Acting as ZANU-PF’s political gatekeepers has brought with it hefty perks for traditional leaders, which range from salaries, all terrain cars, electricity connection and infrastructure upgrades to their homesteads. The incentives have become a patronage cost, at taxpayers’ expense, that ZANU-PF uses to keep traditional leaders in check.
For traditional leaders who have dared to deviate from the party line or question the status quo, the state’s response has been swift and brutal. When Chief Ndiweni of Ntabazinduna in Zimbabwe’s Matabeleland South province publicly stated his desire to be apolitical and not support President Emmerson Mnangagwa, he invited the wrath of the regimes’ enforcers in the ruling party. He has been made to face trumped-up charges of arson and violence in court and threatened with losing his chieftainship to his sibling.
In a different case, Chief Murinye of Masvingo was reprimanded by Mnangagwa’s Deputy, Constantino Chiwenga, after he dared to accuse ZANU-PF elites and Mnangagwa’s sons of looting gold ore from his area. Chiwenga later reminded all traditional leaders that they could be stripped of their chieftainship. Mnangagwa went even further and summoned 272 traditional leaders to Harare to read the riot act and warn them to stop all criticism of government. In all these brazen violations of the Constitution, Charumbira’s silence was as good as a tacit approval of the illegalities.
Will PAP look the other way?
As Zimbabwe heads to a watershed general election in 2023, the election of Charumbira as the PAP President has come at an opportune time for ZANU-PF and an inopportune time for the people of Zimbabwe. With a ZANU-PF regime functionary as the head of PAP, the question that most Zimbabweans are asking is whether the PAP will look the other way as human rights violations in Zimbabwe continue to escalate, as evidenced by the recent arraignment of opposition activists using trumped-up charges? Better yet, will all the legislators from Southern Africa and other parts of the continent, who voted for Charumbira, have the courage to call him out over the deteriorating political situation in Zimbabwe?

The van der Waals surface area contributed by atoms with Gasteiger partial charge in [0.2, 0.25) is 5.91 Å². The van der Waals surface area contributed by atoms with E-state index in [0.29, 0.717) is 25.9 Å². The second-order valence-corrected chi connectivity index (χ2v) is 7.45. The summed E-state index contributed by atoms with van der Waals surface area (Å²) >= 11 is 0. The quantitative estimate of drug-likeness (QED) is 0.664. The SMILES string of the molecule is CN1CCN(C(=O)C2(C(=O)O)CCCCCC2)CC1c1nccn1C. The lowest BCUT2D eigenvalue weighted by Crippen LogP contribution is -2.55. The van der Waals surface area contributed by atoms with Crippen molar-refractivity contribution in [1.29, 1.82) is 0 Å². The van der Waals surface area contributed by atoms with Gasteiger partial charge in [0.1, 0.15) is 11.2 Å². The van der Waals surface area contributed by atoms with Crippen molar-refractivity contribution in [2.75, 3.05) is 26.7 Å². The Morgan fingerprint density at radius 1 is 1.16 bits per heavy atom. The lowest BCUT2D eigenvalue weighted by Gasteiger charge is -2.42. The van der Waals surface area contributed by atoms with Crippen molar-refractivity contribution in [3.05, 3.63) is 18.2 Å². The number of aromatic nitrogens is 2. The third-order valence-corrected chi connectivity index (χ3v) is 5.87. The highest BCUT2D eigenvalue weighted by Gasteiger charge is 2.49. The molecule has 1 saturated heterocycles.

The election of Charumbira exposed everything that is wrong with the PAP and how senior office holders are selected. Based on his democratic credentials or lack thereof, Charumbira would have been roundly rejected by Africans had they been given an opportunity to elect the PAP president in an open election. That the PAP president is selected and nominated by politicians, who are only concerned with gaining regional supremacy over other African regions, further cemented the simple fact that PAP does not represent or act in the interests of Africans.
After spending a full year fighting to bag the PAP presidency through enforcement of the rotation system, the Southern African region shamed itself by nominating possibly the worst candidate from its ranks. The election of Charumbira was a smack in the face of millions of Zimbabweans who have endured years of oppression and impoverishment at the hands of a brutal regime. Charumbira is an appendage of that system and his only motivation is to retain the status quo to the detriment of democratic progress in Zimbabwe.
– Enocent Nemuramba is a PhD candidate in Public Administration at CPUT.